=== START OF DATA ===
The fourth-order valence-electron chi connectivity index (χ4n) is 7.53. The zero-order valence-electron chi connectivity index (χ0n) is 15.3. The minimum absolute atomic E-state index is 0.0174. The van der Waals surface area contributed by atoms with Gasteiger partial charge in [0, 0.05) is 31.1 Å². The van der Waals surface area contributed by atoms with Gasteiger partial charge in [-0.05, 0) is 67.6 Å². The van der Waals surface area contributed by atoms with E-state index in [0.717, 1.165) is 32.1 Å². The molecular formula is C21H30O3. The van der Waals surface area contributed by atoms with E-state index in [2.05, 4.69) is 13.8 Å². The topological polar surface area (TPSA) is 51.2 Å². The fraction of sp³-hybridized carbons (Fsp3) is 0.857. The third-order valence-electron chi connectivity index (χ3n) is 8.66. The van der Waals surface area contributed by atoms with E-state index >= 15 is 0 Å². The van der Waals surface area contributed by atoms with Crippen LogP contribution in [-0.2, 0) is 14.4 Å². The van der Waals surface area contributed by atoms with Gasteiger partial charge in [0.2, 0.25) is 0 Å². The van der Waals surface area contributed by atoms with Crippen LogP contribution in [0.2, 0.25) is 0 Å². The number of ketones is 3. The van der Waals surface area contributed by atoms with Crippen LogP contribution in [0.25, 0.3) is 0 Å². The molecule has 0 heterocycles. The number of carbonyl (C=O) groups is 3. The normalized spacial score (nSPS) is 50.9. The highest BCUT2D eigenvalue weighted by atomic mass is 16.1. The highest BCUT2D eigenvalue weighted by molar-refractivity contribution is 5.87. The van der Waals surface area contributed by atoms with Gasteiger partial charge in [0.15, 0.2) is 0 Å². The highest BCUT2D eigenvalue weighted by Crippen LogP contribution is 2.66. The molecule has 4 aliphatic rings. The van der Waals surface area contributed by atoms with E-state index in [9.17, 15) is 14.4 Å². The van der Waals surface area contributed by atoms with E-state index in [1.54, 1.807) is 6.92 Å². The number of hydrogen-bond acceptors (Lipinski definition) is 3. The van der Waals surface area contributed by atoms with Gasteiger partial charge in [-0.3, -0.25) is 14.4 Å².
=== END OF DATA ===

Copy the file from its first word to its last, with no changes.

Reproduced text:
The fourth-order valence-electron chi connectivity index (χ4n) is 7.53. The zero-order valence-electron chi connectivity index (χ0n) is 15.3. The minimum absolute atomic E-state index is 0.0174. The van der Waals surface area contributed by atoms with Gasteiger partial charge in [0, 0.05) is 31.1 Å². The van der Waals surface area contributed by atoms with Gasteiger partial charge in [-0.05, 0) is 67.6 Å². The van der Waals surface area contributed by atoms with E-state index in [0.717, 1.165) is 32.1 Å². The molecular formula is C21H30O3. The van der Waals surface area contributed by atoms with E-state index in [2.05, 4.69) is 13.8 Å². The topological polar surface area (TPSA) is 51.2 Å². The fraction of sp³-hybridized carbons (Fsp3) is 0.857. The third-order valence-electron chi connectivity index (χ3n) is 8.66. The van der Waals surface area contributed by atoms with E-state index >= 15 is 0 Å². The van der Waals surface area contributed by atoms with Crippen LogP contribution in [-0.2, 0) is 14.4 Å². The van der Waals surface area contributed by atoms with Gasteiger partial charge in [0.2, 0.25) is 0 Å². The van der Waals surface area contributed by atoms with Crippen LogP contribution in [0.2, 0.25) is 0 Å². The number of ketones is 3. The van der Waals surface area contributed by atoms with Crippen LogP contribution in [0.25, 0.3) is 0 Å². The molecule has 0 heterocycles. The number of carbonyl (C=O) groups is 3. The normalized spacial score (nSPS) is 50.9. The highest BCUT2D eigenvalue weighted by atomic mass is 16.1. The highest BCUT2D eigenvalue weighted by molar-refractivity contribution is 5.87. The van der Waals surface area contributed by atoms with Gasteiger partial charge in [0.15, 0.2) is 0 Å². The highest BCUT2D eigenvalue weighted by Crippen LogP contribution is 2.66. The molecule has 4 aliphatic rings. The van der Waals surface area contributed by atoms with E-state index in [9.17, 15) is 14.4 Å². The van der Waals surface area contributed by atoms with E-state index in [1.54, 1.807) is 6.92 Å². The number of hydrogen-bond acceptors (Lipinski definition) is 3. The van der Waals surface area contributed by atoms with Gasteiger partial charge in [-0.3, -0.25) is 14.4 Å².